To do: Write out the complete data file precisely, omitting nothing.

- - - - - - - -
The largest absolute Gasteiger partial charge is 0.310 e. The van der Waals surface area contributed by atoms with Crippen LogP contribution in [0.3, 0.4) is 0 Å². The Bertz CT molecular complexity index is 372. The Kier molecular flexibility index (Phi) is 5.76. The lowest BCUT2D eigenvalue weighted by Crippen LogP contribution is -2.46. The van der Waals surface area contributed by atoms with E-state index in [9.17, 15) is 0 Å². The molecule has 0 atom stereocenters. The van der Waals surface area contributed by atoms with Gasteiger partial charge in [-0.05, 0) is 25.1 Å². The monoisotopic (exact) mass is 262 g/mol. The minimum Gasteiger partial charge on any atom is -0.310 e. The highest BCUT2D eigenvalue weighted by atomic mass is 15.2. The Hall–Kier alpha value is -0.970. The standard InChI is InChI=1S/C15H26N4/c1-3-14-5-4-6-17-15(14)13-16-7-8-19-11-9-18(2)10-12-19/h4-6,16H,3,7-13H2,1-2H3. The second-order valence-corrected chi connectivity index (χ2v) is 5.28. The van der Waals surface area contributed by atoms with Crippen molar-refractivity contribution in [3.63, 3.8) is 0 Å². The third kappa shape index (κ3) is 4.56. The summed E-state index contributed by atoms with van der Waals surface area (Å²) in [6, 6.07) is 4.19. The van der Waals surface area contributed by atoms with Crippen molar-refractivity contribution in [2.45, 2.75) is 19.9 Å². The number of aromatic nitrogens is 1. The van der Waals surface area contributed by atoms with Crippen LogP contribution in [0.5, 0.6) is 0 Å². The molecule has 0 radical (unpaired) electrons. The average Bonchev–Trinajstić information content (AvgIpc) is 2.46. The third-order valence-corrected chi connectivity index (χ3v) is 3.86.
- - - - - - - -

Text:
The largest absolute Gasteiger partial charge is 0.310 e. The van der Waals surface area contributed by atoms with Crippen LogP contribution in [0.3, 0.4) is 0 Å². The Bertz CT molecular complexity index is 372. The Kier molecular flexibility index (Phi) is 5.76. The lowest BCUT2D eigenvalue weighted by Crippen LogP contribution is -2.46. The van der Waals surface area contributed by atoms with E-state index in [9.17, 15) is 0 Å². The molecule has 0 atom stereocenters. The van der Waals surface area contributed by atoms with Gasteiger partial charge in [-0.05, 0) is 25.1 Å². The monoisotopic (exact) mass is 262 g/mol. The minimum Gasteiger partial charge on any atom is -0.310 e. The highest BCUT2D eigenvalue weighted by atomic mass is 15.2. The Hall–Kier alpha value is -0.970. The standard InChI is InChI=1S/C15H26N4/c1-3-14-5-4-6-17-15(14)13-16-7-8-19-11-9-18(2)10-12-19/h4-6,16H,3,7-13H2,1-2H3. The second-order valence-corrected chi connectivity index (χ2v) is 5.28. The van der Waals surface area contributed by atoms with Crippen molar-refractivity contribution in [3.63, 3.8) is 0 Å². The third kappa shape index (κ3) is 4.56. The summed E-state index contributed by atoms with van der Waals surface area (Å²) in [6, 6.07) is 4.19. The van der Waals surface area contributed by atoms with Crippen molar-refractivity contribution in [2.45, 2.75) is 19.9 Å². The number of aromatic nitrogens is 1. The van der Waals surface area contributed by atoms with Crippen LogP contribution in [0.5, 0.6) is 0 Å². The molecule has 0 radical (unpaired) electrons. The average Bonchev–Trinajstić information content (AvgIpc) is 2.46. The third-order valence-corrected chi connectivity index (χ3v) is 3.86.